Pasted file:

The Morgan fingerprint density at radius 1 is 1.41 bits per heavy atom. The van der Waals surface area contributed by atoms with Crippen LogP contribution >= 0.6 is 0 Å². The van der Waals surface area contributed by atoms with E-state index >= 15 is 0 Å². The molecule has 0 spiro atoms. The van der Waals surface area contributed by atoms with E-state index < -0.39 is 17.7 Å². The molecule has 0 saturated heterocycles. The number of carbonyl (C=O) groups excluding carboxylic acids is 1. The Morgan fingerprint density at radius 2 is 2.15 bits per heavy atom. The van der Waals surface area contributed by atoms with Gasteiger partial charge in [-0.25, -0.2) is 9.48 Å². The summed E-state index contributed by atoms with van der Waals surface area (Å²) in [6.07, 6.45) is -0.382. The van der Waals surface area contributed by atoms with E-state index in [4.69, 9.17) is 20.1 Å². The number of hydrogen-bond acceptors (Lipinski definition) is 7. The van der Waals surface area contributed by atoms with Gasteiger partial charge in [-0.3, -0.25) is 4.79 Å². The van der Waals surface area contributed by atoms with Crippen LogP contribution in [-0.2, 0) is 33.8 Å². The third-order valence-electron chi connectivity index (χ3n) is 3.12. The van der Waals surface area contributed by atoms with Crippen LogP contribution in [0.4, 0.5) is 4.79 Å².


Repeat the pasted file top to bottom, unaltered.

The Morgan fingerprint density at radius 1 is 1.41 bits per heavy atom. The van der Waals surface area contributed by atoms with Crippen LogP contribution >= 0.6 is 0 Å². The van der Waals surface area contributed by atoms with E-state index >= 15 is 0 Å². The molecule has 0 spiro atoms. The van der Waals surface area contributed by atoms with E-state index < -0.39 is 17.7 Å². The molecule has 0 saturated heterocycles. The number of carbonyl (C=O) groups excluding carboxylic acids is 1. The Morgan fingerprint density at radius 2 is 2.15 bits per heavy atom. The van der Waals surface area contributed by atoms with Gasteiger partial charge in [-0.25, -0.2) is 9.48 Å². The summed E-state index contributed by atoms with van der Waals surface area (Å²) in [6.07, 6.45) is -0.382. The van der Waals surface area contributed by atoms with E-state index in [4.69, 9.17) is 20.1 Å². The number of hydrogen-bond acceptors (Lipinski definition) is 7. The van der Waals surface area contributed by atoms with Gasteiger partial charge in [-0.3, -0.25) is 4.79 Å². The van der Waals surface area contributed by atoms with Crippen LogP contribution in [-0.2, 0) is 33.8 Å². The third-order valence-electron chi connectivity index (χ3n) is 3.12. The van der Waals surface area contributed by atoms with Crippen LogP contribution in [0.4, 0.5) is 4.79 Å².